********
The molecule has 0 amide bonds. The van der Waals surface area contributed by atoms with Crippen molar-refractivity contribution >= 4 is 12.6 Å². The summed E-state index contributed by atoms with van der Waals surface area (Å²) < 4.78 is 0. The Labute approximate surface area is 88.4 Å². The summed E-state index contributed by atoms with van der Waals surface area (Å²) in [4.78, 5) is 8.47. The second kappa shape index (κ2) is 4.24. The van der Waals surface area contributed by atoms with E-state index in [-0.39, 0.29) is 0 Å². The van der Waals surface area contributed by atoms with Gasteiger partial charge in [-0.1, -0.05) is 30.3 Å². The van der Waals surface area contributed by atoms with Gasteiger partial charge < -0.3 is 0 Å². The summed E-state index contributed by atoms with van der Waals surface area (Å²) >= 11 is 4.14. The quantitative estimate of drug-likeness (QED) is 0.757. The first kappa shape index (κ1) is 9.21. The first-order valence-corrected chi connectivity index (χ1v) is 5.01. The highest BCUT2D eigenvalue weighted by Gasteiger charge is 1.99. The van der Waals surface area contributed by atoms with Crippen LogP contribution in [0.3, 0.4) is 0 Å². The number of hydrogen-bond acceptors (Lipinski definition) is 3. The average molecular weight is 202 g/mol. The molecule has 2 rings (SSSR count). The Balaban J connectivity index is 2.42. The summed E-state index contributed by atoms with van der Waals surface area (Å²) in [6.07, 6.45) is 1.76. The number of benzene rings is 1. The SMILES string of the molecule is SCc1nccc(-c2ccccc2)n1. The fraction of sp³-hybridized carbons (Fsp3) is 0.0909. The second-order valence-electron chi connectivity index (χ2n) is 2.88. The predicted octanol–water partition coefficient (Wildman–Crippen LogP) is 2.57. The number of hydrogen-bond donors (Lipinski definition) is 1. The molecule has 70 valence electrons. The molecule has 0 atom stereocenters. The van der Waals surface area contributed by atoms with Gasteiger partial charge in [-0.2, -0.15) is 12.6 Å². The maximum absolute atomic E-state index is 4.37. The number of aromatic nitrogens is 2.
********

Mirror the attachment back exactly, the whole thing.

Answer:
The molecule has 0 amide bonds. The van der Waals surface area contributed by atoms with Crippen molar-refractivity contribution >= 4 is 12.6 Å². The summed E-state index contributed by atoms with van der Waals surface area (Å²) < 4.78 is 0. The Labute approximate surface area is 88.4 Å². The summed E-state index contributed by atoms with van der Waals surface area (Å²) in [4.78, 5) is 8.47. The second kappa shape index (κ2) is 4.24. The van der Waals surface area contributed by atoms with E-state index in [-0.39, 0.29) is 0 Å². The van der Waals surface area contributed by atoms with Gasteiger partial charge in [-0.1, -0.05) is 30.3 Å². The van der Waals surface area contributed by atoms with Gasteiger partial charge < -0.3 is 0 Å². The summed E-state index contributed by atoms with van der Waals surface area (Å²) >= 11 is 4.14. The quantitative estimate of drug-likeness (QED) is 0.757. The first kappa shape index (κ1) is 9.21. The first-order valence-corrected chi connectivity index (χ1v) is 5.01. The highest BCUT2D eigenvalue weighted by Gasteiger charge is 1.99. The van der Waals surface area contributed by atoms with Crippen LogP contribution in [0.3, 0.4) is 0 Å². The number of hydrogen-bond acceptors (Lipinski definition) is 3. The average molecular weight is 202 g/mol. The molecule has 2 rings (SSSR count). The Balaban J connectivity index is 2.42. The summed E-state index contributed by atoms with van der Waals surface area (Å²) in [6.07, 6.45) is 1.76. The number of benzene rings is 1. The SMILES string of the molecule is SCc1nccc(-c2ccccc2)n1. The fraction of sp³-hybridized carbons (Fsp3) is 0.0909. The second-order valence-electron chi connectivity index (χ2n) is 2.88. The predicted octanol–water partition coefficient (Wildman–Crippen LogP) is 2.57. The number of hydrogen-bond donors (Lipinski definition) is 1. The molecule has 70 valence electrons. The molecule has 0 atom stereocenters. The van der Waals surface area contributed by atoms with Gasteiger partial charge in [-0.2, -0.15) is 12.6 Å². The maximum absolute atomic E-state index is 4.37. The number of aromatic nitrogens is 2.